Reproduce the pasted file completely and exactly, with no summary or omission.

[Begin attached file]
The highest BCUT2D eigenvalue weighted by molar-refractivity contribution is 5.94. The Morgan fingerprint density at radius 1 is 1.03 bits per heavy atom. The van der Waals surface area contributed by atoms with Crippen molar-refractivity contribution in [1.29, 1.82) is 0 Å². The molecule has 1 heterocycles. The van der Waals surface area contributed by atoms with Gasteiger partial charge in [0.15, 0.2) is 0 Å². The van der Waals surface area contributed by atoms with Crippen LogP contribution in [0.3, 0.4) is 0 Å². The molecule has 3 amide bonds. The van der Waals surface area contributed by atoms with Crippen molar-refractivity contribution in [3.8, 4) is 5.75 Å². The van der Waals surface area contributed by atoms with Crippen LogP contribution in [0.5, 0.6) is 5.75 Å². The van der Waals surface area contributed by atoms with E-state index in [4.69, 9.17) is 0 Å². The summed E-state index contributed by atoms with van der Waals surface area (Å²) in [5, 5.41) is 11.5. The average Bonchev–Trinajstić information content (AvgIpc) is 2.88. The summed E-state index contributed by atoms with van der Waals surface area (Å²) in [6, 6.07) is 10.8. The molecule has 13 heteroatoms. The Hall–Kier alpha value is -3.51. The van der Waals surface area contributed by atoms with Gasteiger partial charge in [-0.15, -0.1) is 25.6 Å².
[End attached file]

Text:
The highest BCUT2D eigenvalue weighted by molar-refractivity contribution is 5.94. The Morgan fingerprint density at radius 1 is 1.03 bits per heavy atom. The van der Waals surface area contributed by atoms with Crippen molar-refractivity contribution in [1.29, 1.82) is 0 Å². The molecule has 1 heterocycles. The van der Waals surface area contributed by atoms with Gasteiger partial charge in [0.15, 0.2) is 0 Å². The van der Waals surface area contributed by atoms with Crippen LogP contribution in [0.3, 0.4) is 0 Å². The molecule has 3 amide bonds. The van der Waals surface area contributed by atoms with Crippen molar-refractivity contribution in [3.8, 4) is 5.75 Å². The van der Waals surface area contributed by atoms with Crippen LogP contribution in [0.5, 0.6) is 5.75 Å². The van der Waals surface area contributed by atoms with E-state index in [4.69, 9.17) is 0 Å². The summed E-state index contributed by atoms with van der Waals surface area (Å²) in [5, 5.41) is 11.5. The average Bonchev–Trinajstić information content (AvgIpc) is 2.88. The summed E-state index contributed by atoms with van der Waals surface area (Å²) in [6, 6.07) is 10.8. The molecule has 13 heteroatoms. The Hall–Kier alpha value is -3.51. The van der Waals surface area contributed by atoms with Gasteiger partial charge in [-0.15, -0.1) is 25.6 Å².